Fifteen years ago, I visited Cuba with the permission of both the U.S. government and the Cuban government. In the course of interviewing academic and educational organizations at the University of Havana, I was extremely surprised to discover a group of libertarians there.
I also asked them the following question: If the U.S. government were to unilaterally lift its embargo against Cuba, how would Fidel Castro react?
Without any hesitation, they told me that Castro would immediately come up with internal measures that would prevent Americans from flooding onto the island. They said that the embargo was Castro’s best friend, not only because it provided him with something on which to blame Cuba’s economic woes, it also prevented Americans from freely traveling to Cuba and possibly influencing Cubans in a pro-freedom direction.
When President Obama recently announced a normalization of relations between Cuba and the United States, the automatic assumption was that after decades of bashing the embargo, the Castro brothers would welcome the lifting of the embargo. I’m not convinced of that. Like those Cuban libertarians, I think it’s entirely possible that the Castro brothers are on the same page as those statists here in the United States who are objecting to the lifting of the embargo. I think it’s possible that the Castro brothers might be cleverly maneuvering and manipulating U.S. officials to ensure that that the embargo will remain in place.
Consider an article entitled “So How’s That Cuba Deal Going?” by Mary Anastasia O’Grady in Monday’s Wall Street Journal, which details many obstacles that Cuban officials are placing in the path of a lifting of the embargo.
One demand that the Cubans are making is that the U.S. recognize state-run community groups as nongovernmental agencies. O’Grady suggests that these might include “the notorious ‘committees to defend the revolution,’ which exist to enforce repression by spying on the neighbors.” (Of course, given that governmental spying on citizens (e.g., the NSA) is something that the U.S. government believes in, the Castro brothers might not find that that particular demand is any big deal.)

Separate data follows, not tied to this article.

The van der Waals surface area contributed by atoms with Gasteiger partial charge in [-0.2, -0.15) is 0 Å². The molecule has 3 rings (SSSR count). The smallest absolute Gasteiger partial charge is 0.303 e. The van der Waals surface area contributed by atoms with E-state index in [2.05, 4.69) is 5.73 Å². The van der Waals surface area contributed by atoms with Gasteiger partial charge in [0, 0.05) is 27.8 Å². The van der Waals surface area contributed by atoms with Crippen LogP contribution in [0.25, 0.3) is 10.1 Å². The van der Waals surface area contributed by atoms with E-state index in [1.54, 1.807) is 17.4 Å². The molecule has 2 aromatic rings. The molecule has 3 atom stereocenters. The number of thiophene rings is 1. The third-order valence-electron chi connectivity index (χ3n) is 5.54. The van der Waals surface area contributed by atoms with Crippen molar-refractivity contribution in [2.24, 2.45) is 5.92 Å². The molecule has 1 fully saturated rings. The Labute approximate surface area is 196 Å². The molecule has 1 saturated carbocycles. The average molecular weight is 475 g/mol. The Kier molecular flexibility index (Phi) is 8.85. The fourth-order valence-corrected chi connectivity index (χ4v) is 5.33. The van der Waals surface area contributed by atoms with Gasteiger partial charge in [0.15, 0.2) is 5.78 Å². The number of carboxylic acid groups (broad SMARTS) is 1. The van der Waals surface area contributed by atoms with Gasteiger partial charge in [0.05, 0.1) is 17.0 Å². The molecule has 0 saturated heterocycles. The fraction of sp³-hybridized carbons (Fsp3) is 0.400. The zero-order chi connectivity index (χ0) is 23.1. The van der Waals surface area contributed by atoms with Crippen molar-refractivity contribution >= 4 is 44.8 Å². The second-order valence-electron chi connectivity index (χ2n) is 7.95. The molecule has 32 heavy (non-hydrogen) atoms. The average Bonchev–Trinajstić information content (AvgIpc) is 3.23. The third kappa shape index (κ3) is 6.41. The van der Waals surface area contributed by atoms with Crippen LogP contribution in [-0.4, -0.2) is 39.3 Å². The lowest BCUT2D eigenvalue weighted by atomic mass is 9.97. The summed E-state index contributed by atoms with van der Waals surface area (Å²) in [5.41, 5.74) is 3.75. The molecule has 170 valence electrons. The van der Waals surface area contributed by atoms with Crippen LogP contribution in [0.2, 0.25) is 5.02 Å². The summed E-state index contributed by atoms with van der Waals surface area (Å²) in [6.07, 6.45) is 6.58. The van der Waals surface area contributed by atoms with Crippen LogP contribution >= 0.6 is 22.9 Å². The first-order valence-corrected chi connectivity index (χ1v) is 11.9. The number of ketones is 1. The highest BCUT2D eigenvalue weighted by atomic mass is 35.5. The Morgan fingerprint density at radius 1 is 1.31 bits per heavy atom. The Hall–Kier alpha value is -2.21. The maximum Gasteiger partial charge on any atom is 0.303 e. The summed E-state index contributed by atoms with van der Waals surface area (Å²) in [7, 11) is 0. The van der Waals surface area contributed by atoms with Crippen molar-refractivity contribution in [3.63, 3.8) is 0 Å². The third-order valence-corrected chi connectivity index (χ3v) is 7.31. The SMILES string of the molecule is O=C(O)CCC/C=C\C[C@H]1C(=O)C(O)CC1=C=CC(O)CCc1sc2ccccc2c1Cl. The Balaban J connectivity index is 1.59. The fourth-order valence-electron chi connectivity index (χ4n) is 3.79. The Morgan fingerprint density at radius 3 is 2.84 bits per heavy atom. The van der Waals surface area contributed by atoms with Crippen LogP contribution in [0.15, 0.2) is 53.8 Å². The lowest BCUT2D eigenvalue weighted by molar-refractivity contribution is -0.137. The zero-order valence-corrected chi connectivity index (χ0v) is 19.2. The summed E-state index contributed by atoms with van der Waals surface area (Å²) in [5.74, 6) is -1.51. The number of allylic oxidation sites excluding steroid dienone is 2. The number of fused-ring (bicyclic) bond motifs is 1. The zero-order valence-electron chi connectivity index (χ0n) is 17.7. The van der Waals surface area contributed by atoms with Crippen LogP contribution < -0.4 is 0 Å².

Another demand is that the U.S. end its program for Cuban doctors who seek asylum as they are working in Third World programs. Other demands include a unilateral lifting of the embargo, a return of Guantanamo Bay to Cuba, stopping radio and television transmissions into Cuba, and reparations for 50 years of the embargo.
Does all that sound like people who want the embargo lifted, which can only be done by Congress? Or does it look like people who are making demands that they know will never be granted by Congress? After all, what are the chances that Congress is going to award Cuba embargo reparations?
My hunch is that the Castro bothers might just be on the same page as those American statists who oppose lifting the embargo.
That shouldn’t be too surprising. For one thing, many of the Cuban-Americans who came to the United States did not abandon their statist views on arrival. They remained statists. Their goal has always been to return to Cuba, oust the Castros from power, and install a pro-U.S. dictator to take their place, much like Fulgencio Batista, the crooked, corrupt, brutal pro-U.S. dictator who preceded Castro as ruler of Cuba.
For another thing, most of the people opposing lifting the embargo are conservatives — that is, people who don’t have a principled commitment to the principles of economic liberty, notwithstanding their popular conservative mantra “free enterprise, private property, and limited government.”
Keep in mind, after all, that the embargo is not just as attack on the economic well-being of the Cuban people, it is also an attack on the economic liberty of the American people. This is what conservatives just don’t get or don’t care about. The U.S. government doesn’t put Cubans in jail for violating the embargo. It puts American citizens into jail for violating the embargo.
As libertarians understand, people have the natural, God-given right to travel wherever they want and to spend their money any way they want. The embargo is a direct infringement on these fundamental, God-given rights — the type of rights to which Thomas Jefferson referred in the Declaration of Independence. If an American travels to Cuba and spends money there, he will be jailed and fined by his very own government.
That’s also what the Cuban government does to Cuban citizens who violate Cuba’s economic crimes. It’s just another example of how the U.S. government, thanks to conservatives and, in this case, Cuban-Americans who have imported their statist beliefs into our country, have moved our country down the road to statism — in the name of battling statism.
The libertarian position? The U.S. government shouldn’t negotiate with Cuban officials on anything. No demands. No conditions. Just do the right thing. Lift the embargo unilaterally. It is morally wrong to intentionally inflict economic harm on people for political ends. Moreover, the natural, God-given rights of the American people should not be held hostage to demands and conditions issued by Cuban officials or, for that matter, the statism of American conservatives and Cuban-Americans.